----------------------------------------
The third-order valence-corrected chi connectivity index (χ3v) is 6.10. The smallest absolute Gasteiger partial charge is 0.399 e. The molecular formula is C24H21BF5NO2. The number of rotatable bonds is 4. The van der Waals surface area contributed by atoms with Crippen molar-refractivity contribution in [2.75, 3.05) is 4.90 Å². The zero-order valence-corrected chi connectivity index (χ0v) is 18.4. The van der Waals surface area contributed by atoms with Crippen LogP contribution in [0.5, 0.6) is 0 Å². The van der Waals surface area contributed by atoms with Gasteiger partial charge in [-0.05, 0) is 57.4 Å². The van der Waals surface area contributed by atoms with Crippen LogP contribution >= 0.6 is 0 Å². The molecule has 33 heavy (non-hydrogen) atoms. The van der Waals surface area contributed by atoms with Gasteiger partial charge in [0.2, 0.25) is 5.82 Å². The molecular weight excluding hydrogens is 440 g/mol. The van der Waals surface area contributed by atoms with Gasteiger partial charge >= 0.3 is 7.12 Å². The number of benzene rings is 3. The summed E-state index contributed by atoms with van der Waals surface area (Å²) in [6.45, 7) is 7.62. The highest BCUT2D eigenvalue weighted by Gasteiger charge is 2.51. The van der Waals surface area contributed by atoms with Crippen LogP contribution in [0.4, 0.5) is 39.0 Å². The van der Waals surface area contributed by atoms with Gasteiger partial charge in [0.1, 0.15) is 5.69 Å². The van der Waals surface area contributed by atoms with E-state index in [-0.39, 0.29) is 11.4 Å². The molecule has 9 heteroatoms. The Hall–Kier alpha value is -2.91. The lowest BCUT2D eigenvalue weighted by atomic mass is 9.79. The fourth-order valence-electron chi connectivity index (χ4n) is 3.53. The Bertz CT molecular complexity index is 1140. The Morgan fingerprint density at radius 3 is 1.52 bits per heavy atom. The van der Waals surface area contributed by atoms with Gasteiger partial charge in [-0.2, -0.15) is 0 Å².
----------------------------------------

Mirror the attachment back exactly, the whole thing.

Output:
The third-order valence-corrected chi connectivity index (χ3v) is 6.10. The smallest absolute Gasteiger partial charge is 0.399 e. The molecular formula is C24H21BF5NO2. The number of rotatable bonds is 4. The van der Waals surface area contributed by atoms with Crippen molar-refractivity contribution in [2.75, 3.05) is 4.90 Å². The zero-order valence-corrected chi connectivity index (χ0v) is 18.4. The van der Waals surface area contributed by atoms with Crippen LogP contribution in [0.5, 0.6) is 0 Å². The van der Waals surface area contributed by atoms with Gasteiger partial charge in [-0.05, 0) is 57.4 Å². The van der Waals surface area contributed by atoms with Crippen LogP contribution >= 0.6 is 0 Å². The molecule has 33 heavy (non-hydrogen) atoms. The van der Waals surface area contributed by atoms with Gasteiger partial charge in [0.2, 0.25) is 5.82 Å². The molecular weight excluding hydrogens is 440 g/mol. The van der Waals surface area contributed by atoms with Gasteiger partial charge >= 0.3 is 7.12 Å². The number of benzene rings is 3. The summed E-state index contributed by atoms with van der Waals surface area (Å²) in [6.45, 7) is 7.62. The highest BCUT2D eigenvalue weighted by Gasteiger charge is 2.51. The van der Waals surface area contributed by atoms with Crippen LogP contribution in [0.4, 0.5) is 39.0 Å². The van der Waals surface area contributed by atoms with Gasteiger partial charge in [0.1, 0.15) is 5.69 Å². The van der Waals surface area contributed by atoms with E-state index in [-0.39, 0.29) is 11.4 Å². The molecule has 9 heteroatoms. The Hall–Kier alpha value is -2.91. The lowest BCUT2D eigenvalue weighted by atomic mass is 9.79. The fourth-order valence-electron chi connectivity index (χ4n) is 3.53. The Bertz CT molecular complexity index is 1140. The Morgan fingerprint density at radius 3 is 1.52 bits per heavy atom. The van der Waals surface area contributed by atoms with Gasteiger partial charge in [-0.2, -0.15) is 0 Å².